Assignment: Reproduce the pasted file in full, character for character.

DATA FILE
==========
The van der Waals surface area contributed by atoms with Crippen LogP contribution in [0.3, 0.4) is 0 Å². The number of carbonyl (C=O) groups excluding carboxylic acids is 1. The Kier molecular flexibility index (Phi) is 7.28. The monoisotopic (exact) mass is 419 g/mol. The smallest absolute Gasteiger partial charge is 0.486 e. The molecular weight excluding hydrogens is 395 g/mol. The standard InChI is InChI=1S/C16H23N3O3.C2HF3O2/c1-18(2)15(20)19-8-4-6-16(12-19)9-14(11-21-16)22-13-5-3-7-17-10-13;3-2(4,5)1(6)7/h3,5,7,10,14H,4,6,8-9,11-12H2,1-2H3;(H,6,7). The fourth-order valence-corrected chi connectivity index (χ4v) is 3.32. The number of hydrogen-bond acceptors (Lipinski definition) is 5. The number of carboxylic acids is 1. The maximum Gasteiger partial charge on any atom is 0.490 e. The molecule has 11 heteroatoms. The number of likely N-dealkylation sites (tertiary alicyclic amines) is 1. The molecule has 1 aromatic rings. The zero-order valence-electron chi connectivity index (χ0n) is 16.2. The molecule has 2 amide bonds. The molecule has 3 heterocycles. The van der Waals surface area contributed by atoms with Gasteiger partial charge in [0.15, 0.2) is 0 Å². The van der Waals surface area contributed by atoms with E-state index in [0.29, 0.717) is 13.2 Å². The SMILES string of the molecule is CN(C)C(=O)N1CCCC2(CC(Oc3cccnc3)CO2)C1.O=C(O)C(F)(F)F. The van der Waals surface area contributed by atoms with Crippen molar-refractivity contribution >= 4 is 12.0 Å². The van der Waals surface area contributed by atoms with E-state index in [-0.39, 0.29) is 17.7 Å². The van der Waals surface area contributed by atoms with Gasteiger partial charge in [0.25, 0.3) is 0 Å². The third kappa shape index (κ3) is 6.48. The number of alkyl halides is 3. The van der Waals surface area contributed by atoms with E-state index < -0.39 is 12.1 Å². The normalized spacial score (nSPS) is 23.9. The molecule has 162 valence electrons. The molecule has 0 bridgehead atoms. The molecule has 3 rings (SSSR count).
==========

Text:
The van der Waals surface area contributed by atoms with Crippen LogP contribution in [0.3, 0.4) is 0 Å². The number of carbonyl (C=O) groups excluding carboxylic acids is 1. The Kier molecular flexibility index (Phi) is 7.28. The monoisotopic (exact) mass is 419 g/mol. The smallest absolute Gasteiger partial charge is 0.486 e. The molecular weight excluding hydrogens is 395 g/mol. The standard InChI is InChI=1S/C16H23N3O3.C2HF3O2/c1-18(2)15(20)19-8-4-6-16(12-19)9-14(11-21-16)22-13-5-3-7-17-10-13;3-2(4,5)1(6)7/h3,5,7,10,14H,4,6,8-9,11-12H2,1-2H3;(H,6,7). The fourth-order valence-corrected chi connectivity index (χ4v) is 3.32. The number of hydrogen-bond acceptors (Lipinski definition) is 5. The number of carboxylic acids is 1. The maximum Gasteiger partial charge on any atom is 0.490 e. The molecule has 11 heteroatoms. The number of likely N-dealkylation sites (tertiary alicyclic amines) is 1. The molecule has 1 aromatic rings. The zero-order valence-electron chi connectivity index (χ0n) is 16.2. The molecule has 2 amide bonds. The molecule has 3 heterocycles. The van der Waals surface area contributed by atoms with Gasteiger partial charge in [0.15, 0.2) is 0 Å². The van der Waals surface area contributed by atoms with E-state index in [0.29, 0.717) is 13.2 Å². The SMILES string of the molecule is CN(C)C(=O)N1CCCC2(CC(Oc3cccnc3)CO2)C1.O=C(O)C(F)(F)F. The van der Waals surface area contributed by atoms with Crippen molar-refractivity contribution >= 4 is 12.0 Å². The van der Waals surface area contributed by atoms with E-state index in [-0.39, 0.29) is 17.7 Å². The van der Waals surface area contributed by atoms with Gasteiger partial charge in [0.25, 0.3) is 0 Å². The third kappa shape index (κ3) is 6.48. The number of alkyl halides is 3. The van der Waals surface area contributed by atoms with E-state index < -0.39 is 12.1 Å². The normalized spacial score (nSPS) is 23.9. The molecule has 162 valence electrons. The molecule has 0 bridgehead atoms. The molecule has 3 rings (SSSR count).